In a world where a nine-year-old girl accidentally shoots her instructor in the head with an uzi, one human being publicly beheads another and where the “terror” alert in the UK has been raised to severe- I suppose the problem of the anxious therapist is not such an important cultural issue. But the anxious therapist is a kind of conundrum that is a stark commentary upon the times in which we are living.
The psychotherapist is often perceived by the general public as being a professional person who is the pillar of mental health, wisdom and neutrality. A kind of modern-day Socrates. The therapist plays into this persona because it is a luxury (and for some a curse) that their profession affords them. The position they hold comes with a kind of enlightened status, even though most of us know deep down this is rarely ever the case. The therapist is symbolic of a wide-spread misrepresentation that puts into question all of our perceptual abilities. If we perceive the therapist as someone or something they are not, what does that say about the state of our own minds? After all if we really were able to be accurate in our perception of the therapist, we may no longer elect to pay them for their time. And then who would objectively help us through the struggles that haunt our souls?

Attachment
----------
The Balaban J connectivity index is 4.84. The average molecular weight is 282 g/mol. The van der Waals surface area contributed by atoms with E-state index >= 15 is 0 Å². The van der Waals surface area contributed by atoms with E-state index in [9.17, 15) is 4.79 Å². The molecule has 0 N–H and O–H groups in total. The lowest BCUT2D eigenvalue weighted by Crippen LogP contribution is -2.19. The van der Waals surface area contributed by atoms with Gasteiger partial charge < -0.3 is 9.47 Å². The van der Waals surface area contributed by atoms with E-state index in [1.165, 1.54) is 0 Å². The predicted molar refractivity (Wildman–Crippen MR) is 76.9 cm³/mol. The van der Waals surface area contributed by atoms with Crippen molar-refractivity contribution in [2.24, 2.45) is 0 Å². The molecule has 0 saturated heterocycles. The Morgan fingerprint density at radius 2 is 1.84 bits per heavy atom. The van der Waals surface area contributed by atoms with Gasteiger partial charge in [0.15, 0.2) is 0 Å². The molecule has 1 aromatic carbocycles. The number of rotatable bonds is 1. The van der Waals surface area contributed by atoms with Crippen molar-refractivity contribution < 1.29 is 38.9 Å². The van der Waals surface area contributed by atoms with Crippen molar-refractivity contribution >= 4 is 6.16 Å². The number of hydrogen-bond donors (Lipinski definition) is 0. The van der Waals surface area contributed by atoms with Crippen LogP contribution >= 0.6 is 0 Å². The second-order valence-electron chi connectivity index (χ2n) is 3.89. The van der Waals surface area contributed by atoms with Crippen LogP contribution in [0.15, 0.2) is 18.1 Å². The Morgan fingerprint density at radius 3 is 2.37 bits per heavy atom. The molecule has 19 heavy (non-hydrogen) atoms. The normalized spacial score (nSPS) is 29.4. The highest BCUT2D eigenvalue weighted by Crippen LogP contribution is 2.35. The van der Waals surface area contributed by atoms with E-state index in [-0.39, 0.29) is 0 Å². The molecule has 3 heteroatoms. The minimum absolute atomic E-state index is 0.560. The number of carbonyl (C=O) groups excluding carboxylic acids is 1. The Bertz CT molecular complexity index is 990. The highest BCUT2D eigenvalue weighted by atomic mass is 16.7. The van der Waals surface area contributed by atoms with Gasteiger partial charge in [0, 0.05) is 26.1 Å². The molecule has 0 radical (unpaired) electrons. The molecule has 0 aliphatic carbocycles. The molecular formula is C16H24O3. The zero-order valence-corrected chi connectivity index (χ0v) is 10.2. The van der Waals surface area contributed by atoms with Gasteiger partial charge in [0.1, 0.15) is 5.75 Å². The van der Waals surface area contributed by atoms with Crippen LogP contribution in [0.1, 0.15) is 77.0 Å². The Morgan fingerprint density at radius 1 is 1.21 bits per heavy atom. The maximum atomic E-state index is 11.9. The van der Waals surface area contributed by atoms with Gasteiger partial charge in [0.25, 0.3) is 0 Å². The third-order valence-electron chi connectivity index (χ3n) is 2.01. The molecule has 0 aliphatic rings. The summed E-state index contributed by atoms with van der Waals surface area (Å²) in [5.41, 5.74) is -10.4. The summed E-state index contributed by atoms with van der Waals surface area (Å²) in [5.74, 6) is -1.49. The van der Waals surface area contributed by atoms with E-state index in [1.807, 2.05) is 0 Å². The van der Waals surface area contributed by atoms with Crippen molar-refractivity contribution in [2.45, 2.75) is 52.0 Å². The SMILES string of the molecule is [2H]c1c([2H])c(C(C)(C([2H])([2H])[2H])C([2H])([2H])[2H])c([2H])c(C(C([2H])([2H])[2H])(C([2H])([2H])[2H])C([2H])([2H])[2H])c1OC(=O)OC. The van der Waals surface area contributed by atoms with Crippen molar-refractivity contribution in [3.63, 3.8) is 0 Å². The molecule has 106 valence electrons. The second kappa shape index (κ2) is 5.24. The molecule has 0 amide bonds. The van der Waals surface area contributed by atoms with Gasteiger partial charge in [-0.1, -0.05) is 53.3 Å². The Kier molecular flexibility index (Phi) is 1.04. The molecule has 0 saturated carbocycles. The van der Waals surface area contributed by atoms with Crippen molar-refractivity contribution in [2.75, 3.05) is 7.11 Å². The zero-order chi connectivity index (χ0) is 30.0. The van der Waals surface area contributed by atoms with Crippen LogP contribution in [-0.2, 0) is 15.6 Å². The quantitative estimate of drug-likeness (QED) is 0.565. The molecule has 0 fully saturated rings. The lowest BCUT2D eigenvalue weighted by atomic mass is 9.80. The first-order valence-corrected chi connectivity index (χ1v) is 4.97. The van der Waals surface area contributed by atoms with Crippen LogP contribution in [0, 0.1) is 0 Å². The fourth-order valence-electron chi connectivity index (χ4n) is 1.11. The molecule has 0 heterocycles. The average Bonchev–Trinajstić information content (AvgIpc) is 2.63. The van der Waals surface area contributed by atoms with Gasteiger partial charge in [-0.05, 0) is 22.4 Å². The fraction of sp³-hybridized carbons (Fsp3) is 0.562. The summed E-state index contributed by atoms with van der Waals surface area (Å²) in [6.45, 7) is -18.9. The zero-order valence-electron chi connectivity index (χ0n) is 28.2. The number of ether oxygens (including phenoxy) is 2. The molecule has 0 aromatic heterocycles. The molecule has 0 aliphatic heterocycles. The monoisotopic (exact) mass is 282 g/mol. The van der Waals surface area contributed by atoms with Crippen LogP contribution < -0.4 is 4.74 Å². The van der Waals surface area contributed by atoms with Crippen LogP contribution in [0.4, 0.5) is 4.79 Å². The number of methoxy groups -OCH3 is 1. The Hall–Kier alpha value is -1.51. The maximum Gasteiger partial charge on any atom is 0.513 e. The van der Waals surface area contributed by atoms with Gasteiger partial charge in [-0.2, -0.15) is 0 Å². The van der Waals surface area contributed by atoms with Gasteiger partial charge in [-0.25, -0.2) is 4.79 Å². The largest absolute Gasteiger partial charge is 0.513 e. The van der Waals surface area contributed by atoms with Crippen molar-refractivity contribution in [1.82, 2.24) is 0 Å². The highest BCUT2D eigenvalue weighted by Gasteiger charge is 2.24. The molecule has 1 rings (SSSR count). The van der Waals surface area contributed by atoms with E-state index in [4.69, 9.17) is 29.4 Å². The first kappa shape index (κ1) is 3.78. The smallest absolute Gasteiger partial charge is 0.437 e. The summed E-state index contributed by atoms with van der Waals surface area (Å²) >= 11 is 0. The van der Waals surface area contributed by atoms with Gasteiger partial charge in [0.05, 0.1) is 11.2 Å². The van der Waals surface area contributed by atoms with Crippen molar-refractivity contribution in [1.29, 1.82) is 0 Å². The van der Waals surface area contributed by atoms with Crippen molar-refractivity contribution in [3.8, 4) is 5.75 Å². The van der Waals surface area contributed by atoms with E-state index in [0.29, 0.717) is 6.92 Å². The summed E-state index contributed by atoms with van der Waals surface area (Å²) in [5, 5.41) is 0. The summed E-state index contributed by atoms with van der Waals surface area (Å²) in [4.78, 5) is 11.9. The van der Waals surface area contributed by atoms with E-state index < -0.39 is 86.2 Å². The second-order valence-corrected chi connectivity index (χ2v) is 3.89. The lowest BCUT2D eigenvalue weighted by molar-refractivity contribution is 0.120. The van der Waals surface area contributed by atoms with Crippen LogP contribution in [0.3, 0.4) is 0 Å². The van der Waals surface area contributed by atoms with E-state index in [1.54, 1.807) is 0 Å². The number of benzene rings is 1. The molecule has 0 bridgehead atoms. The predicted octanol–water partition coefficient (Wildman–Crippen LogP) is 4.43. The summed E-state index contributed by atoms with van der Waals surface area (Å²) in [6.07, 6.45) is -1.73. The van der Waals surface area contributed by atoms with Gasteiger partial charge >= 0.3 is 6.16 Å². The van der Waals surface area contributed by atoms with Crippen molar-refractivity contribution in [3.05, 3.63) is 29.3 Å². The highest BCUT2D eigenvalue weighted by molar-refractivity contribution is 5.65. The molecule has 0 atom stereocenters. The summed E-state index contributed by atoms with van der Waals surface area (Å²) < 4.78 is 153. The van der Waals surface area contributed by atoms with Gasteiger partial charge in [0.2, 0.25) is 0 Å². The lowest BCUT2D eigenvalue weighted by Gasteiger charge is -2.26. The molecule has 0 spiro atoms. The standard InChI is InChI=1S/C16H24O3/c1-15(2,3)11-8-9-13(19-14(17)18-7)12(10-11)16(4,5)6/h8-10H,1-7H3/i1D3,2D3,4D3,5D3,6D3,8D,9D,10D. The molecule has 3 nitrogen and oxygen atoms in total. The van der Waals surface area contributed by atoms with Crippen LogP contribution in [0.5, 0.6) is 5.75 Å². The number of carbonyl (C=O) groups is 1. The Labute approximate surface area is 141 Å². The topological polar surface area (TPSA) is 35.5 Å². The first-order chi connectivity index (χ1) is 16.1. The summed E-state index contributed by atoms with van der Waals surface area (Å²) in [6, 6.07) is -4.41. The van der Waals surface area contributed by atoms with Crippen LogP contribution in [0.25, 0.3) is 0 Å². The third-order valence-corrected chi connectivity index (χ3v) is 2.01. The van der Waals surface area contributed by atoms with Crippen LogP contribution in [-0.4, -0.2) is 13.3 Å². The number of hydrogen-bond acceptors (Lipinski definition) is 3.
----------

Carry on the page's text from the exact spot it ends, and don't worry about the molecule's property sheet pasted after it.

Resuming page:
The anxious therapist is a threat to the entire sanctity and effectiveness of the healing potential of psychotherapy. I am not telling you anything that the anxious therapist does not already know deep within themselves. They represent everything which is false about the claims that they make. At least this is what we may think at first glance, but as we go deeper into the conundrum of the anxious therapist maybe we will find the opposite to be true.